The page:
Visit Lebanon: Blending into the Chaos
Upon learning I was moving to Jordan last year, the very first place I wanted to visit was Lebanon. Flights from Amman to Beirut are some of the shortest and cheapest in the region, and I picked up a curious interest in the city and country a few years ago. I’m not going to get into the politics of Lebanon, partly because there’s not enough space on this blog to accurately account for even the past five years, much less the background you’d have to go into on its 20-year chaotic civil war and kaleidoscope of regional clashes. I also know that the mere mention of certain events can ignite conflict that I’m not qualified nor brave enough to engage in, so you’ll just have to research that yourself.
Sadly, though, it took me a year to make it there. Events of the Arab Spring have had some but little effect on Lebanon; however, a few months ago its government collapsed and I was discouraged from visiting the country for personal travel. I finally had a work reason to go, and my coworker and I packed our bags and were on the earliest 45-minute flight into Beirut.
Lebanon has been called the Paris of the Middle East, but to compare it to one city is simply not enough.
We were to stay a week in East Beirut, and had meetings scheduled all over the tiny country. Both of us were very excited to be there, despite the stern warnings to be very cautious. We were required to check in daily with my parent office, and consequentially we expected a combative city where we would be received as obtuse visitors. Instead we got something much different.
Lebanon has been called the Paris of the Middle East, but to compare it to one city is simply not enough. Our meetings took us through snow-capped mountains in Baalbek, past Roman ruins and chateau-filled villages that looked like they belonged in the Swiss Alps instead of next to the Mediterranean. Life-sized posters of stern, black-turbaned political leaders covered parts of the country on our way to the vast cedar-tree forests of Bcharre that are emblematic of the country. Over the week we drove down to the old medina (city) of Tripoli as the sun set into the sea.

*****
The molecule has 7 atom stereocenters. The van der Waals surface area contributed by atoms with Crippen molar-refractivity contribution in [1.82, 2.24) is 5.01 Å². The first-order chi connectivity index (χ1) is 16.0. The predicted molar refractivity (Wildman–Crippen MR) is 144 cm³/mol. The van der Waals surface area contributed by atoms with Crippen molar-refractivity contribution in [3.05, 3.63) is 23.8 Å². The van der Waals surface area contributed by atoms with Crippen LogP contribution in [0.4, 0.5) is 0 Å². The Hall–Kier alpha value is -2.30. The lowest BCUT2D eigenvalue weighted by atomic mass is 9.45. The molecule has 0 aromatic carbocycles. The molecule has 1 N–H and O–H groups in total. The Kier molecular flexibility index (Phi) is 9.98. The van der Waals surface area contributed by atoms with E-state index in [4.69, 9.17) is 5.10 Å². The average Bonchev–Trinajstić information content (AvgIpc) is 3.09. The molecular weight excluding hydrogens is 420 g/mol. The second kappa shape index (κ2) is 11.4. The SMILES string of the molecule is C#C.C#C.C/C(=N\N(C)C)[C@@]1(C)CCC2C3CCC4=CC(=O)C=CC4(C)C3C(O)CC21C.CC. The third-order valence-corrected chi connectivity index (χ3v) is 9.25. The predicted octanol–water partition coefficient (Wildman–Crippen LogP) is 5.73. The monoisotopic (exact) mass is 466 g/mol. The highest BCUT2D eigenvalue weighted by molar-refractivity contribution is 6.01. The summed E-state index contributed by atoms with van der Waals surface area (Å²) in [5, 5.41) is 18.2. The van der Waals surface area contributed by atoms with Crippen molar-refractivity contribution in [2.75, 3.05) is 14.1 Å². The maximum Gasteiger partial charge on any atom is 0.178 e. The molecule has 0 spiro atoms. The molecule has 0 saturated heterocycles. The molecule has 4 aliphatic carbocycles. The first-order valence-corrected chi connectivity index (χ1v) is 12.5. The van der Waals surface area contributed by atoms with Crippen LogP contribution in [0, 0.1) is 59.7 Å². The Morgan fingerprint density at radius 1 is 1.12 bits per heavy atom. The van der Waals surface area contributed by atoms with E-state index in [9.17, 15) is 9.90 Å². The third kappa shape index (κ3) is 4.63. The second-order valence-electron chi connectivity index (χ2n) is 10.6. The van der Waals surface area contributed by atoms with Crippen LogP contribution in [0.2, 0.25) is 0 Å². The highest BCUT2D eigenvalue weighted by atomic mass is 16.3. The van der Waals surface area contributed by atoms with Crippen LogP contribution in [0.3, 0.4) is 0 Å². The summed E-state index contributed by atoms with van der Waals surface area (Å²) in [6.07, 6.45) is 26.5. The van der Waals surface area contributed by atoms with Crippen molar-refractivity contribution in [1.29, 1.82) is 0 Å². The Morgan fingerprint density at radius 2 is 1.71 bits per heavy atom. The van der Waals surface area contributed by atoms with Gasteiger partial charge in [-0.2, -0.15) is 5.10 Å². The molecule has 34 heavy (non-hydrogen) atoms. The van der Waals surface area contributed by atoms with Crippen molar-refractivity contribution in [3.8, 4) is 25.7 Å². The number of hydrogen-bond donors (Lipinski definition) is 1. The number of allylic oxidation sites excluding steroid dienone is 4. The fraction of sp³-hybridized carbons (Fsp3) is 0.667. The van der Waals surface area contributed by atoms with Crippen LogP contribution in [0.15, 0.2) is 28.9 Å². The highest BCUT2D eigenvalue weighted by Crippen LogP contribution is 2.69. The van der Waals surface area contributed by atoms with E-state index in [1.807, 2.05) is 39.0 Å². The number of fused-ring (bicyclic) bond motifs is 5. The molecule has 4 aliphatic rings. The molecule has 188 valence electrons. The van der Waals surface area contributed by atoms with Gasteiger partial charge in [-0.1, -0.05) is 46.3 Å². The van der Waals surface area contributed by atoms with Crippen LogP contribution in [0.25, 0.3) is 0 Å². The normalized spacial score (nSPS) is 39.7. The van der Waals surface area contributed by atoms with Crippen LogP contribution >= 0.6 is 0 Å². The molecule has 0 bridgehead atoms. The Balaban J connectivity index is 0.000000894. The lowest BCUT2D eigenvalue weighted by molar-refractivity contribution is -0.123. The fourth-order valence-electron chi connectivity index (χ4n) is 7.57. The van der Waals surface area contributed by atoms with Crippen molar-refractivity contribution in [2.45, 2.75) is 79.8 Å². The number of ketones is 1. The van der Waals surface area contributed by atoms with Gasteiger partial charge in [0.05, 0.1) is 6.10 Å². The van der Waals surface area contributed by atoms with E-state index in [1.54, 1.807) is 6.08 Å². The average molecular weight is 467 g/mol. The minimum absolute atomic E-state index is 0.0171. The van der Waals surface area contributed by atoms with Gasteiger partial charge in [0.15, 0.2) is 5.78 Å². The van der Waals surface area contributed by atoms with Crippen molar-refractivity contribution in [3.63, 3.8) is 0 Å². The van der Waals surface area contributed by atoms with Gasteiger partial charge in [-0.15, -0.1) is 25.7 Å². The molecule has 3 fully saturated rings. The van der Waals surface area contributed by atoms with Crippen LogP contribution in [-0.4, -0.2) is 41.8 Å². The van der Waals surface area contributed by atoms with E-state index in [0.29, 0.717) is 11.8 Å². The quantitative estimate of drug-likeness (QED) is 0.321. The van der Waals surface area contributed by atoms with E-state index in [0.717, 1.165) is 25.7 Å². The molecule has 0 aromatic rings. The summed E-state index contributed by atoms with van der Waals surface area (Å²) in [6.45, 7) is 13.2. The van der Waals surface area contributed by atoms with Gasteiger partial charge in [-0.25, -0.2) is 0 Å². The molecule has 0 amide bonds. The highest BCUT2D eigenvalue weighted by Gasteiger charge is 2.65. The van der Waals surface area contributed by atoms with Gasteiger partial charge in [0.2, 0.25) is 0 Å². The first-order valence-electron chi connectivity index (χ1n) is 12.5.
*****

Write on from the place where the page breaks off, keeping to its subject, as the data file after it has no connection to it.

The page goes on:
Then we burrowed into canyons covered in stalagmites and stalactites, and went up the side of a mountain in an old fashioned Telefrique to see a statue of the Virgin Mary, passing mosques along the way. Back into a metropolis clogged with angry Arabs honking horns at each other, as the sweetness of sheesha smoke in double-apple and lemon-mint flavors twisted in the air from surrounding open street cafés. French rap and Arab pop played on the car radio as I watched women in the hijab walk past others in tank tops and muffin-topped jeans.
For a country roughly twice the size of a county in Florida, Lebanon was a wondrous assortment of cultures and languages, faiths and senses, scenic pictures and temperatures, never mixing but for this moment in time not clashing.
In the background, million-dollar condos and refurbished buildings intermixed with bullet-ridden homes long abandoned after the wars. Cities competed with one another in the name of Allah and God and regional dominance for two decades, and the scars of their righteousness have yet to be repaired. Pants and dresses dried on cloth-lines that buttressed streets filled with European designer wear and statues of fallen leaders long since passed.
For a country roughly twice the size of a county in Florida, Lebanon was a wondrous assortment of cultures and languages, faiths and senses, scenic pictures and temperatures, never mixing but for this moment in time not clashing. Instead, simply buzzing with activity, each competing for its place in the city, living quietly next to each other.
My colleague and I faded into the mix as easily as the Phoenicians and the Romans, and the Egyptians and the Crusaders before us did. And as we walked through Beirut the final day, she in her hijab and me in my sundress, we were careful not to stray too far away from the hotel.
“Please give me a call if you go somewhere else,” our hired driver said to us, exhibiting the typical Arab protectiveness over visitors I’ve grown to both appreciate and hate. Then he sped off and shouted something with the lithe of French at a taxi driver who swerved into his lane.